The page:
What’s the story behind the inky pinky? Ask any left hander. We tend to be very, very particular about our writing instruments, and our paper. Either our penmanship or our hand position tends to be awkward. In my case, both would be true.
When I was younger, I wrote so much by hand that my left pinky bore a semi-permanent ink tattoo, and I developed a callous on my finger from the way I held my pen. I never remember writer’s cramp, or writer’s block. I have stashes of favorite pens, and a lifelong love affair with notebooks. A recent decluttering effort at home revealed fourteen (14?!) notebooks in a precarious pile near my nightstand. I must really worry that words are going to leak out of my brain at night and find themselves adrift without a notebook to cling to like some sort of literary life ring.
A while ago I realized that while I’ve been writing since I was about eight years old, and have never imagined a life in which I didn’t write, I needed a nudge. I took on a challenge recently of writing something — anything — every single day. It was about as appealing as going to the gym — you know, actually going there. It’s a great idea, and you know you should, and you get the really neat workout clothes, which in my case involved a great book of writing prompts, a pencil (a pen required too much commitment, to me, for this) and a cheap composition notebook, because I could get that one messy or dirty and it wouldn’t pain me to do it, and you get right up to the time you’ve set aside, and then…the excuses rolled in. There was never any “alone time.” Someone always needed something. I was working late. It was sunny. It was raining. It was sunny AND raining. (Hey, I live in Florida. It happens.) I was hungry. I was tired. I was busy. I needed to call my parents. I needed to work on paying work. I didn’t have anything to say about anything. I hated the daily prompt. I got lost in researching the origins of some obscure word or thought or quote in the daily prompt.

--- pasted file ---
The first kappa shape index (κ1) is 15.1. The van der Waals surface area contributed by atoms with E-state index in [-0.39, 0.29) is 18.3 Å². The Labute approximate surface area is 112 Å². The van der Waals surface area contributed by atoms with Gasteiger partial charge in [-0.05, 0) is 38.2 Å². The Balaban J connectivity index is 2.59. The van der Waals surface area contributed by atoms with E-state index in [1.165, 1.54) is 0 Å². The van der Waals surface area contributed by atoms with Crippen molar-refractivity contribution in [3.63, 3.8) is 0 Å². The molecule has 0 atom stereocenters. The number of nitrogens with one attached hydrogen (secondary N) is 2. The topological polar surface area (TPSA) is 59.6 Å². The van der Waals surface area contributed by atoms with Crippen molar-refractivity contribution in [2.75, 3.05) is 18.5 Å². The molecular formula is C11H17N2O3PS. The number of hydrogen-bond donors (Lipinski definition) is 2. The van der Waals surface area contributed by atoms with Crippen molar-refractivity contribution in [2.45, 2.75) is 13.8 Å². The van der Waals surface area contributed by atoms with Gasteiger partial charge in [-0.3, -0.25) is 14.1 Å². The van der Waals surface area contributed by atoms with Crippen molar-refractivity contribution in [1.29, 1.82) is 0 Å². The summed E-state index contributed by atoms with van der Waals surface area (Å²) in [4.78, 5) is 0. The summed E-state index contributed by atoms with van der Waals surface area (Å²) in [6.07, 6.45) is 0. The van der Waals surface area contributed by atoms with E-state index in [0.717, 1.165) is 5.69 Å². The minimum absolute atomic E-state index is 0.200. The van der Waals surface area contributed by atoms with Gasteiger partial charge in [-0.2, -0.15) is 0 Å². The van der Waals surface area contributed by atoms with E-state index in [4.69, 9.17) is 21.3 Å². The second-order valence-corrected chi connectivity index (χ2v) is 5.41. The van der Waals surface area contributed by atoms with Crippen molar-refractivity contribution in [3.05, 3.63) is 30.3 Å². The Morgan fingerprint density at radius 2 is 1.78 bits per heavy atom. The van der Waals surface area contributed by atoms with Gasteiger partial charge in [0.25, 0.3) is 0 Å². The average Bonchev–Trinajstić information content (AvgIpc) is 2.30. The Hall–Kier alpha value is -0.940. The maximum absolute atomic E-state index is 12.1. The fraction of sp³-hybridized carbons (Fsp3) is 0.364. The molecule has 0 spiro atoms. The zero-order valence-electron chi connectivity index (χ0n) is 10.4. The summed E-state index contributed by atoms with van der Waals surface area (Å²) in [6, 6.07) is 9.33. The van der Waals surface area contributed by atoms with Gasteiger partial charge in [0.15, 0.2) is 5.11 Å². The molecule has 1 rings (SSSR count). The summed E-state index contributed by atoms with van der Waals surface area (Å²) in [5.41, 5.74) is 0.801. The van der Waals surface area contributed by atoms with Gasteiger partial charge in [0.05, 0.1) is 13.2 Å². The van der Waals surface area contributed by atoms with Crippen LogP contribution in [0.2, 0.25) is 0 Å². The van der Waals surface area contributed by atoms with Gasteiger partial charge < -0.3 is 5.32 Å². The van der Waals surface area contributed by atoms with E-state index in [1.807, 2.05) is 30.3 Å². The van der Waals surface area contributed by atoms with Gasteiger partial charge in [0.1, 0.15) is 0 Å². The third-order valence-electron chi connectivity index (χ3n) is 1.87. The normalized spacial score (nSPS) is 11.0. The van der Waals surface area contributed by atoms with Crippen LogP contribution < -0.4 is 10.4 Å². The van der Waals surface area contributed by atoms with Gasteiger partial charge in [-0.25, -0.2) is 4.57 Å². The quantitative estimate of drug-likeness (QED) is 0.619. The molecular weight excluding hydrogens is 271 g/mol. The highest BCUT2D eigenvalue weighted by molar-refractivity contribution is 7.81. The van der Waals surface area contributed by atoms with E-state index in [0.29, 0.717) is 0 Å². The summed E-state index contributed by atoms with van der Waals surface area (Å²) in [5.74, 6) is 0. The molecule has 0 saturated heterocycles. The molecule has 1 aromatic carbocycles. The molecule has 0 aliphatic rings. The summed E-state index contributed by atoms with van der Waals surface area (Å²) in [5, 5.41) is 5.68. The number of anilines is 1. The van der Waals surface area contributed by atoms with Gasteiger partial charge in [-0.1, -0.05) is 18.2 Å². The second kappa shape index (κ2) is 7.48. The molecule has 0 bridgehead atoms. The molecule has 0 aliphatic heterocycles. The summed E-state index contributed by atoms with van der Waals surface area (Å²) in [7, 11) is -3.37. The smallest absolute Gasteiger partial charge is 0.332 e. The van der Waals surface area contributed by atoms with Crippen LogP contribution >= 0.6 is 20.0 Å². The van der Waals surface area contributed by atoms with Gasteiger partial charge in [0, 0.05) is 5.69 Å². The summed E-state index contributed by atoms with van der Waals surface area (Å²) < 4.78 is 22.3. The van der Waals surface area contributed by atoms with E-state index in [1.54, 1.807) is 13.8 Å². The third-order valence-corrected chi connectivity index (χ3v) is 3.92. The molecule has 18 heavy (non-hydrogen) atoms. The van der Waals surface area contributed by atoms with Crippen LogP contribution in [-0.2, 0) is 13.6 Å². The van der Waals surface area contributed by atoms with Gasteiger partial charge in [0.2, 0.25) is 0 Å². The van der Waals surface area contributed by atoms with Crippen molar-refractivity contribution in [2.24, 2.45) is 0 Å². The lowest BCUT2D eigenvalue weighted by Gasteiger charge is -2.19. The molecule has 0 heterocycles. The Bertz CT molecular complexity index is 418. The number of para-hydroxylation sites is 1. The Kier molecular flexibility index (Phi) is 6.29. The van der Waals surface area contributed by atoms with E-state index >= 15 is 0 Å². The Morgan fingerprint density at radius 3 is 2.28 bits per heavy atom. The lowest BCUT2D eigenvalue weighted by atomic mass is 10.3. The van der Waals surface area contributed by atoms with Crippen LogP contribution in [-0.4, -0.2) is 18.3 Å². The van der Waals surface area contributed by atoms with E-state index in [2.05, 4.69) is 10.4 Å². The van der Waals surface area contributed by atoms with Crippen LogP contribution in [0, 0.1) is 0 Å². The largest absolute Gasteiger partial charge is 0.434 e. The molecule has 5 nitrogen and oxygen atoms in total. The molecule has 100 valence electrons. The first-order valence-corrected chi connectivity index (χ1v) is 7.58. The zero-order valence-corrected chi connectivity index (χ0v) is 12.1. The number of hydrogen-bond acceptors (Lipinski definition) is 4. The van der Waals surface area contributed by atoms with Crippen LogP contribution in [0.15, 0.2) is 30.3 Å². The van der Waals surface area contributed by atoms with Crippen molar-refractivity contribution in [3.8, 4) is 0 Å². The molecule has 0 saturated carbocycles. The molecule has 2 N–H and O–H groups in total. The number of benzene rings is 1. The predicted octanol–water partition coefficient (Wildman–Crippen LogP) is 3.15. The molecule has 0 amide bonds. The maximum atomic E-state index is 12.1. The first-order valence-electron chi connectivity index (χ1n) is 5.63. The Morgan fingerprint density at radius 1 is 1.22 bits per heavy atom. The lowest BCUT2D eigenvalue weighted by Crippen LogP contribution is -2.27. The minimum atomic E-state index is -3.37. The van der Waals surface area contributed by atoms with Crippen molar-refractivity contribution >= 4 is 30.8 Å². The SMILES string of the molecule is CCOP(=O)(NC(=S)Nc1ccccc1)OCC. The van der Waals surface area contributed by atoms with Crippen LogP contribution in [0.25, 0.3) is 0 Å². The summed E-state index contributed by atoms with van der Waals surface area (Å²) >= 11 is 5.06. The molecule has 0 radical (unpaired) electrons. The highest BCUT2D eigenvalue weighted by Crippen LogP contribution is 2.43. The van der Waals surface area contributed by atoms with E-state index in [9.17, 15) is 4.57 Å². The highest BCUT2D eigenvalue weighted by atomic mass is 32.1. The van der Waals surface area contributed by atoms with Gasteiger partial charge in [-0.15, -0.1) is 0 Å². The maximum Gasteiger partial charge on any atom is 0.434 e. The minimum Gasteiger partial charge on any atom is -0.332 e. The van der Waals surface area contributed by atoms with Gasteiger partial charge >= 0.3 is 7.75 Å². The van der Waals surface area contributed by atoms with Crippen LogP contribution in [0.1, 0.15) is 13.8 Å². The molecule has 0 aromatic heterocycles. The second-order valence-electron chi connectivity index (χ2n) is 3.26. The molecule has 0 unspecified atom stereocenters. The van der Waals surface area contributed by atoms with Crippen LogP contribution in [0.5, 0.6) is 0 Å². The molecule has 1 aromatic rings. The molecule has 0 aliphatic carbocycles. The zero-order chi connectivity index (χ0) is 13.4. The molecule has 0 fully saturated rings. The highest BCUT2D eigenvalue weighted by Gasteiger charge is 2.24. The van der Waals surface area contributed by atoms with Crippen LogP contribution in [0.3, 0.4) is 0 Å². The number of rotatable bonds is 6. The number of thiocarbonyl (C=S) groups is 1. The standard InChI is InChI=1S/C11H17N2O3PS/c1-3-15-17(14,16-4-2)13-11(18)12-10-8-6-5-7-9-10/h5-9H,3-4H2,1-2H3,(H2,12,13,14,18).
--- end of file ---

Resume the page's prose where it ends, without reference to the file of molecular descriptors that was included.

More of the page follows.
And the biggest excuse of all…who cared if I didn’t write that day, or any day? What difference did my voice make to anyone, anywhere? What did I really have to say, anyway? Those paralyzing whispers began to overtake my own voice.
I remembered a birthday gift we gave my oldest daughter when she was very young. It was a marvelous thing, a big box full of colorful plastic shapes and angles that could be assembled to make a marble maze. It delighted her for hours, and that night, after she went to bed, I could still hear marbles clicking and falling. Peeking around the corner into another room, I saw my husband engrossed in the marble game, assembling it any number of different ways and setting the marbles loose on their journey from top to bottom.
“Where are the instructions?” I asked when we opened the box. I couldn’t imagine a game so wonderful coming without directions on how to put it together. My husband laughed. “You don’t need instructions,” he said. “It’s a different game every time you put it together. There’s lots of ways to do it.”
It’s taken me a long time to begin to grasp this very basic concept: writing, and life, is a different game every time, and that is perfectly okay. There is no wrong way to tell your story. So I’m picking up the pencil, and the notebook, and rediscovering the amazing potential of the blank page all over again.